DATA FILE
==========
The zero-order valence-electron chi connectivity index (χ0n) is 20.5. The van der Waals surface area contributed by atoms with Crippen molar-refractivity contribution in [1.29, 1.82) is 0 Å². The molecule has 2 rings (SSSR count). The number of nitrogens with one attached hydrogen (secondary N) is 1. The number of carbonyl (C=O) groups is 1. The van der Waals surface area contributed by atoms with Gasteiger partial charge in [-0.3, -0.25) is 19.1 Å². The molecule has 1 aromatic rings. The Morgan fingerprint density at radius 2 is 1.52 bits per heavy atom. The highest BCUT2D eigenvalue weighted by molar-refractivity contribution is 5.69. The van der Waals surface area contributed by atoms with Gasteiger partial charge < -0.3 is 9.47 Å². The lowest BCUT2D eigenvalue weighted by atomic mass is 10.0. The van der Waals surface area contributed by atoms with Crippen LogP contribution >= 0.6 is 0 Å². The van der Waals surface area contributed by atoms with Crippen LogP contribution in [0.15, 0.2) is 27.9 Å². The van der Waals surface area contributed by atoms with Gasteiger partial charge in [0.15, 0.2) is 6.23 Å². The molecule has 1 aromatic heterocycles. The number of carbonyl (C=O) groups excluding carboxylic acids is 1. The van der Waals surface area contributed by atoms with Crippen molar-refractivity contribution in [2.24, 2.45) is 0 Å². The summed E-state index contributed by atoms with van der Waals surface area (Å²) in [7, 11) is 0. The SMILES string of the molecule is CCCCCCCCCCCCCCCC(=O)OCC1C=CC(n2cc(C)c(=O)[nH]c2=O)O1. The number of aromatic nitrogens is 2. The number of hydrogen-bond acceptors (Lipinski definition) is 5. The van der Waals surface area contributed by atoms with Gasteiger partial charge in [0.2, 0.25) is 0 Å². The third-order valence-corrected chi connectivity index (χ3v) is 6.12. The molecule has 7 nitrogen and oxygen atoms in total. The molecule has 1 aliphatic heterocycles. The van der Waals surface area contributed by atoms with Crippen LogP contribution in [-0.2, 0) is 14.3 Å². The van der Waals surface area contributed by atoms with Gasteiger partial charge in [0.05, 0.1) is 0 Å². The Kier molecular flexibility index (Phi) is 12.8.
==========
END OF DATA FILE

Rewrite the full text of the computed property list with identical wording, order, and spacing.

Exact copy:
The zero-order valence-electron chi connectivity index (χ0n) is 20.5. The van der Waals surface area contributed by atoms with Crippen molar-refractivity contribution in [1.29, 1.82) is 0 Å². The molecule has 2 rings (SSSR count). The number of nitrogens with one attached hydrogen (secondary N) is 1. The number of carbonyl (C=O) groups is 1. The van der Waals surface area contributed by atoms with Gasteiger partial charge in [-0.3, -0.25) is 19.1 Å². The molecule has 1 aromatic rings. The Morgan fingerprint density at radius 2 is 1.52 bits per heavy atom. The highest BCUT2D eigenvalue weighted by molar-refractivity contribution is 5.69. The van der Waals surface area contributed by atoms with Gasteiger partial charge < -0.3 is 9.47 Å². The lowest BCUT2D eigenvalue weighted by atomic mass is 10.0. The van der Waals surface area contributed by atoms with Crippen LogP contribution >= 0.6 is 0 Å². The van der Waals surface area contributed by atoms with Crippen LogP contribution in [0.15, 0.2) is 27.9 Å². The van der Waals surface area contributed by atoms with Gasteiger partial charge in [0.15, 0.2) is 6.23 Å². The molecule has 1 aromatic heterocycles. The number of carbonyl (C=O) groups excluding carboxylic acids is 1. The van der Waals surface area contributed by atoms with Crippen molar-refractivity contribution in [2.24, 2.45) is 0 Å². The summed E-state index contributed by atoms with van der Waals surface area (Å²) in [7, 11) is 0. The SMILES string of the molecule is CCCCCCCCCCCCCCCC(=O)OCC1C=CC(n2cc(C)c(=O)[nH]c2=O)O1. The number of aromatic nitrogens is 2. The number of hydrogen-bond acceptors (Lipinski definition) is 5. The van der Waals surface area contributed by atoms with Gasteiger partial charge in [0.2, 0.25) is 0 Å². The third-order valence-corrected chi connectivity index (χ3v) is 6.12. The molecule has 7 nitrogen and oxygen atoms in total. The molecule has 1 aliphatic heterocycles. The van der Waals surface area contributed by atoms with Crippen LogP contribution in [-0.2, 0) is 14.3 Å². The van der Waals surface area contributed by atoms with Gasteiger partial charge in [0.05, 0.1) is 0 Å². The Kier molecular flexibility index (Phi) is 12.8.